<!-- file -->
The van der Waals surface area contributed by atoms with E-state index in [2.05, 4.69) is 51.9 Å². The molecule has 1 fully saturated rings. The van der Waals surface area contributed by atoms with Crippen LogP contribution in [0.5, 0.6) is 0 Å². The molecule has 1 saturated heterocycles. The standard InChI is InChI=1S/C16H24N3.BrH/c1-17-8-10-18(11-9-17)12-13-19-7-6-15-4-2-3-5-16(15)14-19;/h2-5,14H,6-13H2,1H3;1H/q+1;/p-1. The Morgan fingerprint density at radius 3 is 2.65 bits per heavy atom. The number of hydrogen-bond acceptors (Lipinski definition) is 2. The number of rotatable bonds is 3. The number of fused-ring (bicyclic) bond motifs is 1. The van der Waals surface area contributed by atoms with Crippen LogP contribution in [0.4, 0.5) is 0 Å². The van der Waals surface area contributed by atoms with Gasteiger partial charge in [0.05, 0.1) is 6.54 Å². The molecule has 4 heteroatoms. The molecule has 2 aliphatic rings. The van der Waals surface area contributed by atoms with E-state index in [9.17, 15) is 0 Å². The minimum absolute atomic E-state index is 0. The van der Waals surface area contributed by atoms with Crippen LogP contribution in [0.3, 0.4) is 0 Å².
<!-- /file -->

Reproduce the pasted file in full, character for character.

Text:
The van der Waals surface area contributed by atoms with E-state index in [2.05, 4.69) is 51.9 Å². The molecule has 1 fully saturated rings. The van der Waals surface area contributed by atoms with Crippen LogP contribution in [0.5, 0.6) is 0 Å². The molecule has 1 saturated heterocycles. The standard InChI is InChI=1S/C16H24N3.BrH/c1-17-8-10-18(11-9-17)12-13-19-7-6-15-4-2-3-5-16(15)14-19;/h2-5,14H,6-13H2,1H3;1H/q+1;/p-1. The Morgan fingerprint density at radius 3 is 2.65 bits per heavy atom. The number of hydrogen-bond acceptors (Lipinski definition) is 2. The number of rotatable bonds is 3. The number of fused-ring (bicyclic) bond motifs is 1. The van der Waals surface area contributed by atoms with Crippen LogP contribution in [0.4, 0.5) is 0 Å². The van der Waals surface area contributed by atoms with Gasteiger partial charge in [0.05, 0.1) is 6.54 Å². The molecule has 4 heteroatoms. The molecule has 2 aliphatic rings. The van der Waals surface area contributed by atoms with E-state index in [9.17, 15) is 0 Å². The minimum absolute atomic E-state index is 0. The van der Waals surface area contributed by atoms with Crippen LogP contribution in [0.3, 0.4) is 0 Å².